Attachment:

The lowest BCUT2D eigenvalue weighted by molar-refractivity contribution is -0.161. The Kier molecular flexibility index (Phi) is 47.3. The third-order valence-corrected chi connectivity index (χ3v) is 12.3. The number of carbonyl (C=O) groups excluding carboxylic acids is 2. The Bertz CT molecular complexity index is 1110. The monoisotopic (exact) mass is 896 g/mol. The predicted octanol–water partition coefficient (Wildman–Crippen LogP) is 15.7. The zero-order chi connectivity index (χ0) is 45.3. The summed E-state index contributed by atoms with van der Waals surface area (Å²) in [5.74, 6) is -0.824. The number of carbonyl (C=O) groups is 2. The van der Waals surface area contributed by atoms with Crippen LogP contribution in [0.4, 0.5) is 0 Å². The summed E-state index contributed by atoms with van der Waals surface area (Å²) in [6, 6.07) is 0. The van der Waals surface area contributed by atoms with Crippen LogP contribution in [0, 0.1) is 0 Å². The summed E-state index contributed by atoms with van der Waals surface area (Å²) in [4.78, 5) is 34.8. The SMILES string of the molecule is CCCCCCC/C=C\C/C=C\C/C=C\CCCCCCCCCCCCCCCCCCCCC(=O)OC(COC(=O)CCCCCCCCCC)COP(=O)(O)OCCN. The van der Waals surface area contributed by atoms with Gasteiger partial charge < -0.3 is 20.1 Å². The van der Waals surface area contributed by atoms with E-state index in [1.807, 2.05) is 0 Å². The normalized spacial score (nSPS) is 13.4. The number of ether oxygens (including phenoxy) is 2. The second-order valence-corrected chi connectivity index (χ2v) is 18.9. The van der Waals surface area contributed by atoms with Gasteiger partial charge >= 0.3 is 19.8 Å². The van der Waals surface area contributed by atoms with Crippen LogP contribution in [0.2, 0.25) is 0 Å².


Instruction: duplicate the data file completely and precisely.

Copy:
The lowest BCUT2D eigenvalue weighted by molar-refractivity contribution is -0.161. The Kier molecular flexibility index (Phi) is 47.3. The third-order valence-corrected chi connectivity index (χ3v) is 12.3. The number of carbonyl (C=O) groups excluding carboxylic acids is 2. The Bertz CT molecular complexity index is 1110. The monoisotopic (exact) mass is 896 g/mol. The predicted octanol–water partition coefficient (Wildman–Crippen LogP) is 15.7. The zero-order chi connectivity index (χ0) is 45.3. The summed E-state index contributed by atoms with van der Waals surface area (Å²) in [5.74, 6) is -0.824. The number of carbonyl (C=O) groups is 2. The van der Waals surface area contributed by atoms with Crippen LogP contribution in [0.4, 0.5) is 0 Å². The summed E-state index contributed by atoms with van der Waals surface area (Å²) in [6, 6.07) is 0. The van der Waals surface area contributed by atoms with Crippen LogP contribution in [0, 0.1) is 0 Å². The summed E-state index contributed by atoms with van der Waals surface area (Å²) in [4.78, 5) is 34.8. The SMILES string of the molecule is CCCCCCC/C=C\C/C=C\C/C=C\CCCCCCCCCCCCCCCCCCCCC(=O)OC(COC(=O)CCCCCCCCCC)COP(=O)(O)OCCN. The van der Waals surface area contributed by atoms with Gasteiger partial charge < -0.3 is 20.1 Å². The van der Waals surface area contributed by atoms with E-state index in [1.807, 2.05) is 0 Å². The normalized spacial score (nSPS) is 13.4. The number of ether oxygens (including phenoxy) is 2. The second-order valence-corrected chi connectivity index (χ2v) is 18.9. The van der Waals surface area contributed by atoms with Gasteiger partial charge >= 0.3 is 19.8 Å². The van der Waals surface area contributed by atoms with Crippen LogP contribution in [0.2, 0.25) is 0 Å².